We were invited to attend the premier of MAYDAY (2017). We love movies, especially when our friends are in them. We expected an action film, but didn’t expect the thriller-horror aspect. We really enjoyed this movie and were totally surprised by the ending, so there will be no spoilers.
MAYDAY (2017) is about an airline filled with people traveling to London. The lights begin to flicker and go out for a few seconds and each time this happens, a passenger disappears. It is frightening to be in a jetliner flying at 45,000 feet with nowhere to hide and nothing you can do, but wait.
The film really revolves around the characters played by Michael Paré, Crystal Santos, Sadie Katz, Carlo Mendez, Chanel Ryan, Elise Muller, Scott Engrotti, Vincent Rivera and Michael Wainwright, Christopher Drummond, Raj Kala.
We have two pilots, Captain Frank Perez played by Vincent Rivera and Co-Pilot David Michael Esparza played by Carlo Mendez. We have two flight attendants, Aeryn played by Sadie Katz and Lynn played by Chanel Ryan. We have an Air Marshal, Adam Anderson played Michael Paré. We have Rochelle played by action actress Crystal Santos. We have a set of newlyweds, Mark and Penny Tillman played by Christopher Drummond and Elise Muller. We have a Las Vegas “Entrepreneur” named Clem ‘Smokey’ Williams played by Scott Engrotti. We have a doctor, Dr. Singh, played by Raj Kala and a very neurotic gentleman, Nero Simms, played by Michael Wainwright.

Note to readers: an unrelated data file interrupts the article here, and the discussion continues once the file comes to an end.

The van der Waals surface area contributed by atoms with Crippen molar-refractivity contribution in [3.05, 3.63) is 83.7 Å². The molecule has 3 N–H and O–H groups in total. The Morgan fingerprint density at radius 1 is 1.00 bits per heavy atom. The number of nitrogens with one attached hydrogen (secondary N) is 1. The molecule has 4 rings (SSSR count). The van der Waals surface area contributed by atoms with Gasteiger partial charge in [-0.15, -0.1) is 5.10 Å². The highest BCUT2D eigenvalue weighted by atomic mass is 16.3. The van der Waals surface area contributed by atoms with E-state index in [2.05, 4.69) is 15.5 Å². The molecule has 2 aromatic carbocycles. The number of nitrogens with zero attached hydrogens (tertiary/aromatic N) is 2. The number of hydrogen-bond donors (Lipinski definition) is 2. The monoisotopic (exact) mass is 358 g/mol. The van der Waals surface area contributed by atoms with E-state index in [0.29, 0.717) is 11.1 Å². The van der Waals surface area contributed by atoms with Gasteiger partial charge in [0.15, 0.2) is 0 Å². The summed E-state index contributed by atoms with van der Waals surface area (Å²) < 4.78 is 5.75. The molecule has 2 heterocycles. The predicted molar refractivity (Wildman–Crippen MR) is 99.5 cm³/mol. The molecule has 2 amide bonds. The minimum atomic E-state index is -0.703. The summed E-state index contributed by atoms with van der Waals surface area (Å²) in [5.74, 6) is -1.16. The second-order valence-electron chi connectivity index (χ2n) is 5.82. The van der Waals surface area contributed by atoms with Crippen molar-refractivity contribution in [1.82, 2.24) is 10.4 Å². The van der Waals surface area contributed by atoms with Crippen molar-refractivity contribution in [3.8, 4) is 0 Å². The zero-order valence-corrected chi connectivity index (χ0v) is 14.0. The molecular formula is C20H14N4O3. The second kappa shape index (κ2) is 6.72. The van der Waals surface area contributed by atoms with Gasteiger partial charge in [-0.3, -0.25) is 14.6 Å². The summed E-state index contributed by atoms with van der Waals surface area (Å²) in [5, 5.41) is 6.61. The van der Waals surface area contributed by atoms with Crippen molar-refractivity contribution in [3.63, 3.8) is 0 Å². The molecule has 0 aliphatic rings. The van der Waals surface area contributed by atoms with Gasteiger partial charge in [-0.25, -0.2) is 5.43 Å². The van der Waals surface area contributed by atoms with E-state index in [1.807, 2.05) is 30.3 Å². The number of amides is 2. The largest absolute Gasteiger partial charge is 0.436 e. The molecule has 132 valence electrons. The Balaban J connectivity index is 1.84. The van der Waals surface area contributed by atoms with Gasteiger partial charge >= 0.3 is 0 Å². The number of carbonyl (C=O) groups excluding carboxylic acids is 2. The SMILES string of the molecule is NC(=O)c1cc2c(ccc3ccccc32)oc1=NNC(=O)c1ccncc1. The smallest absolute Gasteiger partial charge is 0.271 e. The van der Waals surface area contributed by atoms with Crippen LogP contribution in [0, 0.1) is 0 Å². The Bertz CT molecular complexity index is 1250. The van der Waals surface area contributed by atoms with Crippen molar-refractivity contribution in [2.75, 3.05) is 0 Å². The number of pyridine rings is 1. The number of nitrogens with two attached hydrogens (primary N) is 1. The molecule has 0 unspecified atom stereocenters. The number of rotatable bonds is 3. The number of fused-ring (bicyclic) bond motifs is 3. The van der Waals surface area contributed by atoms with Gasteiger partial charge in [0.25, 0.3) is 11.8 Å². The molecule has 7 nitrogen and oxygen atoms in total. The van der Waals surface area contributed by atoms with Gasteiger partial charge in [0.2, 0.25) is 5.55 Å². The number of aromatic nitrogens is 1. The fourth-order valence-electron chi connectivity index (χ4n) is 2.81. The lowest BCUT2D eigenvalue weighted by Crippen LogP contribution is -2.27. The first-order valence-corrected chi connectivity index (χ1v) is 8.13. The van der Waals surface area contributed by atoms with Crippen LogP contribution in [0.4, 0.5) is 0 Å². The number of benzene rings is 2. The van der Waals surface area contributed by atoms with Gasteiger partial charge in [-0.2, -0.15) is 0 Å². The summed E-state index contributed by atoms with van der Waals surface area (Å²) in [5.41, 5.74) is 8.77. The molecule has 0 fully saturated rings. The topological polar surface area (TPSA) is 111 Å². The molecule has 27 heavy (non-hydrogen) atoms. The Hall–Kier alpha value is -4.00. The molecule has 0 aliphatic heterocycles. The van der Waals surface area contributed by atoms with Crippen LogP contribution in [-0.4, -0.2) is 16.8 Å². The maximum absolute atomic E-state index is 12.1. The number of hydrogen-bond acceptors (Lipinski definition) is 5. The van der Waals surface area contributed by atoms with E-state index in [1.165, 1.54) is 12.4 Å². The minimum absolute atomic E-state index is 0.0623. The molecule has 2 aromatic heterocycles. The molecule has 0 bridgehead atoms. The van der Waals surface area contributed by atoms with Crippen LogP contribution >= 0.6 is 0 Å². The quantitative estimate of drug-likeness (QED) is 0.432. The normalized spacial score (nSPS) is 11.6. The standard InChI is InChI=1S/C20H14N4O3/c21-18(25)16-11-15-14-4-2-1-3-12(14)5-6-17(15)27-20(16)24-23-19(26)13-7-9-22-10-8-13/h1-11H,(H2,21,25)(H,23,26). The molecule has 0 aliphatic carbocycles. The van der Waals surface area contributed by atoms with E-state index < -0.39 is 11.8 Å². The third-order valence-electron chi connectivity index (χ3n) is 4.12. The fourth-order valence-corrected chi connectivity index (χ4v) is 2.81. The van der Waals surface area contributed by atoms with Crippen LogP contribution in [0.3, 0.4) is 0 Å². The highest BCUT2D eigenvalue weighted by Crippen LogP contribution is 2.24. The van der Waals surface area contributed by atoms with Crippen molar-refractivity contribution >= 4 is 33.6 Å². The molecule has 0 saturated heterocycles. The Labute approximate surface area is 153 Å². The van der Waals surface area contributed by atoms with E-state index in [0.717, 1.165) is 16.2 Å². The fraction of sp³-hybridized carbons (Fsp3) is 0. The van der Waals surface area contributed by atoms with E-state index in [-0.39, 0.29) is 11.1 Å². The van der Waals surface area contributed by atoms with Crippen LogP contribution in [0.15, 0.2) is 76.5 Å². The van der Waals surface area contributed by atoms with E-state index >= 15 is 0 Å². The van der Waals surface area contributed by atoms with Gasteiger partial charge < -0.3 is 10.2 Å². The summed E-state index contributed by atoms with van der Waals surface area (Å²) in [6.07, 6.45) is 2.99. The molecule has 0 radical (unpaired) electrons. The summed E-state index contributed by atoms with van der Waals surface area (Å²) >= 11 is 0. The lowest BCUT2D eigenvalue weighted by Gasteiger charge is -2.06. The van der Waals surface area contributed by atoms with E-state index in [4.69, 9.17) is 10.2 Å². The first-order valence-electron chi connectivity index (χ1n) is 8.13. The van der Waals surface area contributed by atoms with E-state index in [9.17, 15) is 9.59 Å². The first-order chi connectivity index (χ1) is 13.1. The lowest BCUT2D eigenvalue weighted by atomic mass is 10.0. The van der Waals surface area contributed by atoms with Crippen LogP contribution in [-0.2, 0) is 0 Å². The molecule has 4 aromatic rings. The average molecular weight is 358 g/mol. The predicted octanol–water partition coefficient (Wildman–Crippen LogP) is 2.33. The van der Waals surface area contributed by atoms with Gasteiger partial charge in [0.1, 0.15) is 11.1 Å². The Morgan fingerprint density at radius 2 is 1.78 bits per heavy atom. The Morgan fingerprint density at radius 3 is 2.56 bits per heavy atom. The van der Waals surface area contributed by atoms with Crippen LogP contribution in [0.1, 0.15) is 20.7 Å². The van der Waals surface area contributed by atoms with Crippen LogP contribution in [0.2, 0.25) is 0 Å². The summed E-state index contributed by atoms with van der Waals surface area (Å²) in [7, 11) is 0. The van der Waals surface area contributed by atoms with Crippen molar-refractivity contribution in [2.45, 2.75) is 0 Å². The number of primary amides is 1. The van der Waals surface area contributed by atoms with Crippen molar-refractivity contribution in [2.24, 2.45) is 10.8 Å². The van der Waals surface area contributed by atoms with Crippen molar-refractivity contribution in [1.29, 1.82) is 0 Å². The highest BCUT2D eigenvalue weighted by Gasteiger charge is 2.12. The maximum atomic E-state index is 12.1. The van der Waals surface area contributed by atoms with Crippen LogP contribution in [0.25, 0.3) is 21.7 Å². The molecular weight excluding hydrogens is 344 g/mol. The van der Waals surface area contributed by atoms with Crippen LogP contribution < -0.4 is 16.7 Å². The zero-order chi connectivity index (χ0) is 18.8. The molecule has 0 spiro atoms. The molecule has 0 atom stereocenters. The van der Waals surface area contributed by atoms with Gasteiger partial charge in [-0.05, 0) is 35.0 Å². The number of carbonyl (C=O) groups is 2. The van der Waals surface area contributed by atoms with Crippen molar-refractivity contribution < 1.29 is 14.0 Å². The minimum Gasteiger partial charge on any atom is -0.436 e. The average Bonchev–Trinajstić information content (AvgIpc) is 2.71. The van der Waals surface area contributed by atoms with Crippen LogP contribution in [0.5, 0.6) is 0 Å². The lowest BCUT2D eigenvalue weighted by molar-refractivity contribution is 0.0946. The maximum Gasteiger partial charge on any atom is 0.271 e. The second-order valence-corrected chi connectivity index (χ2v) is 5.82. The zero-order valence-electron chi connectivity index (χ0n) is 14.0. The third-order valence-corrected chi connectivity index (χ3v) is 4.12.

The characters play well off one another and as the tension continues to rise the mettle of each individual is tested. Adam Anderson, the Air Marshal has to keep it together and he calls on Rochelle because she exhibits a different kind of calm and strength the others do not. These two are the strong characters in the film. Clem ‘Smokey’ Williams ruffles everyone’s feathers and the two flight attendants fight over Air Marshal Adam, their love interest. Soon, however, everything else pales as the passengers begin to disappear and there is no one who can control what’s happening.
The plot of MAYDAY (2017) is a good one, and the production aspects were well done, but since the entire movie takes place inside the cabin of a jetliner, we are truly dependent on the interaction of the characters and the dialogue to move the film forward and to give us insight into each personality so we can decide if we love, hate, or are indifferent to them. For us, the dialogue didn’t do this. Some was lack luster, sometimes even funny, but we weren’t sure if it was by accident or by design.
In confined spaces like this every word counts and so do actions, gestures and expressions. It is the dialogue that helps us really get to know each individual, along with the use of expression. There were so many closeup shots but with few expressions that really spoke to us or moved us. It was more about finding out what was happening that held the story together, not our love for the characters or our desire to see them safe.
When it comes to action, some of the characters, especially the flight attendants and Mr. Sims are a bit redundant, moving the story backwards. Some of the action in the cockpit did the same.
In films set in confined spaces, the use of objects is important. We don’t want to give anything away so we won’t give details, but there were objects used in the film that had great importance and they could have been more suitably used to build excitement and to heightened the level of fear.
MAYDAY (2017) has the makings of an excellent film. The storyline is good, there is a good team of actors and with more attention to detail it could have delivered the story in an even more powerful way.